Valbuena Olivares, Ernesto (2015-05). Production Performance Modeling Through Integration of Reservoir and Production Network with Asphaltene Deposition. Doctoral Dissertation. Thesis uri icon

abstract

  • This study proposes the development of a new integrated reservoir-network compositional simulator with asphaltene modeling in production pipelines. Reservoir and network simulators are developed with a fully-implicit formulation, allowing stand-alone runs to analyze specific areas of interest for reservoir and production engineers. The same simulation platform allows to perform tightly-coupled runs to assess mutual interaction between subsurface and surface components. Fluid phase behavior is modeled through phase equilibria calculations, using Peng-Robinson equation of state with volume translation. Rigorous vapor/liquid/liquid-dense equilibria calculations are performed to model asphaltene precipitation in network pipelines using a thermodynamically consistent sequential approach. Asphaltene deposition in the internal pipe walls is estimated through a mechanistic solid transport model. Compositional delumping is performed from reservoir to network fluid descriptions to improve fluid characterization for asphaltene modeling in pipelines. The proposed combination of tight coupling with fully-implicit formulation for oil, gas, water flow in reservoir and network, and sequential approach for solid precipitation and deposition in the pipeline system, provides a robust and flexible methodology for additional applications of solid deposition, e.g. hydrates and waxes. This approach also enables evaluation of inhibitor injection and artificial gas lift installation on asphaltene deposition and production performance. Integrated reservoir-network modeling provides more representative reservoir performance forecasts than conventional stand-alone methods, as it allows to simulate complex interactions between reservoir and surface facilities. Solids precipitation and deposition in networks have a negative impact on production rates, pressure management, and field operations. Flow assurance techniques based on adequate estimates of potentially blocking phases (hydrates, waxes, asphaltenes) are crucial to achieve good production performance. The modeling approach developed in this research allows to forecast asphaltene precipitation and accumulation in pipelines under multiple production conditions, including pressure and temperature gradients, fluid composition, production rates, gas lift, and inhibitor injection.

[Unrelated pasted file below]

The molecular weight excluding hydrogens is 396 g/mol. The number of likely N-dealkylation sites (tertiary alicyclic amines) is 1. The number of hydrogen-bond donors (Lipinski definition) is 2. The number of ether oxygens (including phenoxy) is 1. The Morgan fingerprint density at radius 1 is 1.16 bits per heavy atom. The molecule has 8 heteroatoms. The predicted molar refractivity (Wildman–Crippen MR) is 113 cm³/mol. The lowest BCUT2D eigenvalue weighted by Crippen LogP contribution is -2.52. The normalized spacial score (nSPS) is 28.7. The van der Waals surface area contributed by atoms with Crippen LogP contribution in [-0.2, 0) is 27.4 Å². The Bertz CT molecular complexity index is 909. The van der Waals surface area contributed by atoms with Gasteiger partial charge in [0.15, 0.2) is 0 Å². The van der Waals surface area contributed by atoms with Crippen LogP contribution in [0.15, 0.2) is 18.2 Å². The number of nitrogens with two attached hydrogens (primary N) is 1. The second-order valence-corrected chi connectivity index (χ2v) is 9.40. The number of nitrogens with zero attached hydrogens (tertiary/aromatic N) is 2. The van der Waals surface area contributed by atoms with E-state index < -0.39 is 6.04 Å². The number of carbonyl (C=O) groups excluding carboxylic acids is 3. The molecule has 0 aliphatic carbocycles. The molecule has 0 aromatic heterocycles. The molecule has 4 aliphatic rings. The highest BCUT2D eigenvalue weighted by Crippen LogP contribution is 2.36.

• This study proposes the development of a new integrated reservoir-network compositional simulator with asphaltene modeling in production pipelines. Reservoir and network simulators are developed with a fully-implicit formulation, allowing stand-alone runs to analyze specific areas of interest for reservoir and production engineers. The same simulation platform allows to perform tightly-coupled runs to assess mutual interaction between subsurface and surface components.



    Fluid phase behavior is modeled through phase equilibria calculations, using Peng-Robinson equation of state with volume translation. Rigorous vapor/liquid/liquid-dense equilibria calculations are performed to model asphaltene precipitation in network pipelines using a thermodynamically consistent sequential approach. Asphaltene deposition in the internal pipe walls is estimated through a mechanistic solid transport model. Compositional delumping is performed from reservoir to network fluid descriptions to improve fluid characterization for asphaltene modeling in pipelines.



    The proposed combination of tight coupling with fully-implicit formulation for oil, gas, water flow in reservoir and network, and sequential approach for solid precipitation and deposition in the pipeline system, provides a robust and flexible methodology for additional applications of solid deposition, e.g. hydrates and waxes. This approach also enables evaluation of inhibitor injection and artificial gas lift installation on asphaltene deposition and production performance.



    Integrated reservoir-network modeling provides more representative reservoir performance forecasts than conventional stand-alone methods, as it allows to simulate complex interactions between reservoir and surface facilities. Solids precipitation and deposition in networks have a negative impact on production rates, pressure management, and field operations. Flow assurance techniques based on adequate estimates of potentially blocking phases (hydrates, waxes, asphaltenes) are crucial to achieve good production performance. The modeling approach developed in this research allows to forecast asphaltene precipitation and accumulation in pipelines under multiple production conditions, including pressure and temperature gradients, fluid composition, production rates, gas lift, and inhibitor injection.

publication date

  • May 2015